A young girl's first period should not happen out of nowhere; it should never be a complete surprise.
Each breast has 15 to 20 sections (lobes), which are arranged like the petals of a daisy. Each lobe has many smaller lobules, which end in dozens of tiny bulbs that can produce milk.
The female pelvic area contains a number of organs and structures: the endometrium, uterus, ovaries, cervix, vagina, and vulva.
A child's growth not only involves the length and weight of his or her body, but also internal growth and development.
Girls experience puberty as a sequence of events, and their pubertal changes usually begin before boys of the same age. The first pubertal change in girls usually is breast development.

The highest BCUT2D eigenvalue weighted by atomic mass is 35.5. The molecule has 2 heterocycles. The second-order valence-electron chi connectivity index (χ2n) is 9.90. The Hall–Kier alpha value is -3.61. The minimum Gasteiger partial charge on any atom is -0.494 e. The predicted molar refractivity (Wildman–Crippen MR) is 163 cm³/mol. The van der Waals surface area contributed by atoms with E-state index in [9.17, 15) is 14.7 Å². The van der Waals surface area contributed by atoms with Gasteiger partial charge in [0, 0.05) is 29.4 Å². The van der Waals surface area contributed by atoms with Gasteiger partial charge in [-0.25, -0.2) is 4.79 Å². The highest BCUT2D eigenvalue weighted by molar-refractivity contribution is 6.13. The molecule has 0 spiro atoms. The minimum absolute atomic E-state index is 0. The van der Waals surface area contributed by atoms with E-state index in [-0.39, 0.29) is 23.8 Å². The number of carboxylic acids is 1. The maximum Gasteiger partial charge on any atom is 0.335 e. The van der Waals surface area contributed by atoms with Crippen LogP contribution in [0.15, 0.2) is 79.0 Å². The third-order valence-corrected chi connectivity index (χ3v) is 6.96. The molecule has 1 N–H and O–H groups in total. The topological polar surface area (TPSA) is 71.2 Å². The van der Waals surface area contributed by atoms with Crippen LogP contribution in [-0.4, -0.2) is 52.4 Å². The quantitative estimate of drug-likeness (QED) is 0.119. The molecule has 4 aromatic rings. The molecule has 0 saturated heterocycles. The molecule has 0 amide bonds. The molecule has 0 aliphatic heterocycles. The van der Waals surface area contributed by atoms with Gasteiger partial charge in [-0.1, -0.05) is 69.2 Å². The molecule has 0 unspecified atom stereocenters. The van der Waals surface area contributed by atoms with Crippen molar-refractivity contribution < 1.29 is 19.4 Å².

Breast development occurs in distinct stages, first before birth, and again at puberty and during the childbearing years. Changes also occur to the breasts during menstruation and when a woman reaches menopause.
Parents need to realize the rational part of a teen’s brain isn’t fully developed and won’t be until he or she is 25 years old or so.
During adolescence, the developing teenager acquires the ability to think systematically about all logical relationships within a problem.
Adolescent attention often shifts to a more intense focus on social interactions and friendships expanding from same sex friends to same sex groups of friends to heterosexual groups of friends.
Encourage your teen to eat three balanced meals a day, with fruits or vegetables as snacks.
For overweight children 7 and older, the initial goal is to keep them from gaining more weight. Changes in eating habits and exercise are gradually introduced to trim pounds.
A woman is generally most fertile (able to become pregnant) a few days before, during, and after ovulation.